Languages of Europe
The European Union has 23 official languages. They are: Bulgarian, Czech, Danish, Dutch, English, Estonian, Finnish, French, German, Greek, Hungarian, Irish, Italian, Latvian, Lithuanian, Maltese, Polish, Portuguese, Romanian, Slovak, Slovene, Spanish and Swedish.
The first Community Regulation determining official languages was passed in 1958. It specified Dutch, French, German and Italian as the first official languages of the EU, these being the languages of the Member States at that time. Since then, as more countries have become part of the EU, the number of official languages has increased. However, there are fewer official languages than Member States, as some share common languages. In Belgium, for example, the official languages are Dutch, French and German, whilst in Cyprus the majority of the population speaks Greek, which has official status.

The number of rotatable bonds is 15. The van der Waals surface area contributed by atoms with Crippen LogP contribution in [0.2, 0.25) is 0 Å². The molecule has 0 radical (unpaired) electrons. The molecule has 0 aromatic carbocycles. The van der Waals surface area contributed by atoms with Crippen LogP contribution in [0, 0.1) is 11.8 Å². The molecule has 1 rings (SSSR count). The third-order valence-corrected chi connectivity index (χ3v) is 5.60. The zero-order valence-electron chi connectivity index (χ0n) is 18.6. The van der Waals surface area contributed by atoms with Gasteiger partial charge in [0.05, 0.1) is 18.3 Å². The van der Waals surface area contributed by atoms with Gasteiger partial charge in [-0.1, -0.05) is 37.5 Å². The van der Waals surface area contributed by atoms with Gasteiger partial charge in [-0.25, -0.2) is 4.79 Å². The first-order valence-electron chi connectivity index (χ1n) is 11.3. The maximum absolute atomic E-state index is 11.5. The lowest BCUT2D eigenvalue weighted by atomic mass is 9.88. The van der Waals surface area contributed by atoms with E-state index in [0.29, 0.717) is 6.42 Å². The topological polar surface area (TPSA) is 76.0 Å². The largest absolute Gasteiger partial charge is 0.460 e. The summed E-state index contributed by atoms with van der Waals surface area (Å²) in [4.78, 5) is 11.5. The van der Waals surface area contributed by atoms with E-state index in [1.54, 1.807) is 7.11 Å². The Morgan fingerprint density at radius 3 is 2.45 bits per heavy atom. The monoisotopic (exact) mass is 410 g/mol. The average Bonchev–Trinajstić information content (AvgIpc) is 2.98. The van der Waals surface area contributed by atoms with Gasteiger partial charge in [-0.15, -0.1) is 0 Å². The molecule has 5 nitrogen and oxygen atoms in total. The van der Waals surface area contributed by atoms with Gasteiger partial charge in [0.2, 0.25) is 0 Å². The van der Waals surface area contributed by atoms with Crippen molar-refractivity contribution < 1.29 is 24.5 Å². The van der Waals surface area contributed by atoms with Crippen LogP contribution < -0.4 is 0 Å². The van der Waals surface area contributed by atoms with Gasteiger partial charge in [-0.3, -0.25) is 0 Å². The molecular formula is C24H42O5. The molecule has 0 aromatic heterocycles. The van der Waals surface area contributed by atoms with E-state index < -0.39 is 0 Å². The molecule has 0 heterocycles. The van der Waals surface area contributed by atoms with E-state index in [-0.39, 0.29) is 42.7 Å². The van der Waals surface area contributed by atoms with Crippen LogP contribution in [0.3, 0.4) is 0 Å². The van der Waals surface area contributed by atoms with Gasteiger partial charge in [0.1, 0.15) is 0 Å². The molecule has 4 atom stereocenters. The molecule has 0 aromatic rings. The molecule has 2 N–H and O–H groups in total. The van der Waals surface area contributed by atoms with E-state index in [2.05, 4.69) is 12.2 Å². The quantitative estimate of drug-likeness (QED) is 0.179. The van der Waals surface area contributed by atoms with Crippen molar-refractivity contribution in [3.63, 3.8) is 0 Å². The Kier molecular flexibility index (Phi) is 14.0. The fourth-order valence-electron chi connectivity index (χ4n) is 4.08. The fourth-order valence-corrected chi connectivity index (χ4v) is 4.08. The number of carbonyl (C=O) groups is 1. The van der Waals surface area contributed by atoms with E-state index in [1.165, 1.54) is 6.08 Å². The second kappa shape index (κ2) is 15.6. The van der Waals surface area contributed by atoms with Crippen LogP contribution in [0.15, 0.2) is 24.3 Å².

- documents may be sent to EU institutions in any official language, and a reply received in any official language
- EU regulations and other legislative documents are published in the official languages, as is the Official Journal
Due to time and budgetary constraints, relatively few working documents are translated into all languages. The European Commission employs English, French and German as its working languages, whereas the European Parliament provides translation into different languages according to the needs of its Members.